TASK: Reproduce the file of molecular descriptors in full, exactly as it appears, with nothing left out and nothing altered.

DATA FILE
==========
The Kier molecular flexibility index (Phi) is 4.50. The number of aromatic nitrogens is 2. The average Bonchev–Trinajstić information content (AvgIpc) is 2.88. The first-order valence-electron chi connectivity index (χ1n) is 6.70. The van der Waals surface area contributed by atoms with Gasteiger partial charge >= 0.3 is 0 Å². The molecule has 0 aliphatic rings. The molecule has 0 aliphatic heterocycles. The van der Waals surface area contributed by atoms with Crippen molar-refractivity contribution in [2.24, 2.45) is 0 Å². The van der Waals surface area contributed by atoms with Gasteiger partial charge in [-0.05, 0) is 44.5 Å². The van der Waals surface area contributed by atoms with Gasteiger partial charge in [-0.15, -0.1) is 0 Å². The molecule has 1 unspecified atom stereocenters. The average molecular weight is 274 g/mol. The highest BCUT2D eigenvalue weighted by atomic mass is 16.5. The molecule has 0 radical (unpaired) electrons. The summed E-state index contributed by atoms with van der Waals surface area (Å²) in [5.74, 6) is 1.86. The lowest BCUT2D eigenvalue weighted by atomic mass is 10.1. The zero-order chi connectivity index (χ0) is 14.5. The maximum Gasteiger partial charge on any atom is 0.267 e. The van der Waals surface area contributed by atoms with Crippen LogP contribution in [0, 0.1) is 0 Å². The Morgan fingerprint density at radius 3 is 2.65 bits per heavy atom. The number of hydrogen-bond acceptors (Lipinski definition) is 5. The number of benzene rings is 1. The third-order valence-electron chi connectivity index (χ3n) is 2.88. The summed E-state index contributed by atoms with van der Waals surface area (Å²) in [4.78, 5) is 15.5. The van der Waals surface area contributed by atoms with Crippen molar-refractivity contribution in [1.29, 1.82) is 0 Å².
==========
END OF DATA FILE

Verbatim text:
The Kier molecular flexibility index (Phi) is 4.50. The number of aromatic nitrogens is 2. The average Bonchev–Trinajstić information content (AvgIpc) is 2.88. The first-order valence-electron chi connectivity index (χ1n) is 6.70. The van der Waals surface area contributed by atoms with Gasteiger partial charge >= 0.3 is 0 Å². The molecule has 0 aliphatic rings. The molecule has 0 aliphatic heterocycles. The van der Waals surface area contributed by atoms with Crippen molar-refractivity contribution in [2.24, 2.45) is 0 Å². The van der Waals surface area contributed by atoms with Gasteiger partial charge in [-0.05, 0) is 44.5 Å². The van der Waals surface area contributed by atoms with Gasteiger partial charge in [-0.15, -0.1) is 0 Å². The molecule has 1 unspecified atom stereocenters. The average molecular weight is 274 g/mol. The highest BCUT2D eigenvalue weighted by atomic mass is 16.5. The molecule has 0 radical (unpaired) electrons. The summed E-state index contributed by atoms with van der Waals surface area (Å²) in [5.74, 6) is 1.86. The lowest BCUT2D eigenvalue weighted by atomic mass is 10.1. The zero-order chi connectivity index (χ0) is 14.5. The maximum Gasteiger partial charge on any atom is 0.267 e. The van der Waals surface area contributed by atoms with Crippen LogP contribution in [0, 0.1) is 0 Å². The Morgan fingerprint density at radius 3 is 2.65 bits per heavy atom. The number of hydrogen-bond acceptors (Lipinski definition) is 5. The number of benzene rings is 1. The third-order valence-electron chi connectivity index (χ3n) is 2.88. The summed E-state index contributed by atoms with van der Waals surface area (Å²) in [4.78, 5) is 15.5. The van der Waals surface area contributed by atoms with Crippen molar-refractivity contribution in [1.29, 1.82) is 0 Å².